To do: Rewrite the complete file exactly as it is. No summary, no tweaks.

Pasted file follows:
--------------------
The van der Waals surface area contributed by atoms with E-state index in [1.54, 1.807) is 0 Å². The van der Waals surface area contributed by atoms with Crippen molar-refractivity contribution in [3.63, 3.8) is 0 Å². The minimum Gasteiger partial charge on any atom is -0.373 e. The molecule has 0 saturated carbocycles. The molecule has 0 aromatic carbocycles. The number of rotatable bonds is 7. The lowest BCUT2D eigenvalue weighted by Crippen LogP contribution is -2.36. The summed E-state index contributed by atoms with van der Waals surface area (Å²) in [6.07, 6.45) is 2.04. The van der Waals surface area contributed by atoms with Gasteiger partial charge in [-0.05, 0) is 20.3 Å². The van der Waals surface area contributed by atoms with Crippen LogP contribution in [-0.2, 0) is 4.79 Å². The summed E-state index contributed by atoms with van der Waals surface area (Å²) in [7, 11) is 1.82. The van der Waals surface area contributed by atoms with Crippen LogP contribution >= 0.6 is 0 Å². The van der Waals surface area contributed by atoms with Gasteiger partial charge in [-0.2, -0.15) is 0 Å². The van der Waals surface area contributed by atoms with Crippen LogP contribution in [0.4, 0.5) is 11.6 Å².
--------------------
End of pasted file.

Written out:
The van der Waals surface area contributed by atoms with E-state index in [1.54, 1.807) is 0 Å². The van der Waals surface area contributed by atoms with Crippen molar-refractivity contribution in [3.63, 3.8) is 0 Å². The minimum Gasteiger partial charge on any atom is -0.373 e. The molecule has 0 saturated carbocycles. The molecule has 0 aromatic carbocycles. The number of rotatable bonds is 7. The lowest BCUT2D eigenvalue weighted by Crippen LogP contribution is -2.36. The summed E-state index contributed by atoms with van der Waals surface area (Å²) in [6.07, 6.45) is 2.04. The van der Waals surface area contributed by atoms with Gasteiger partial charge in [-0.05, 0) is 20.3 Å². The van der Waals surface area contributed by atoms with Crippen LogP contribution in [-0.2, 0) is 4.79 Å². The summed E-state index contributed by atoms with van der Waals surface area (Å²) in [7, 11) is 1.82. The van der Waals surface area contributed by atoms with Crippen LogP contribution >= 0.6 is 0 Å². The van der Waals surface area contributed by atoms with Gasteiger partial charge in [-0.2, -0.15) is 0 Å². The van der Waals surface area contributed by atoms with Crippen LogP contribution in [0.4, 0.5) is 11.6 Å².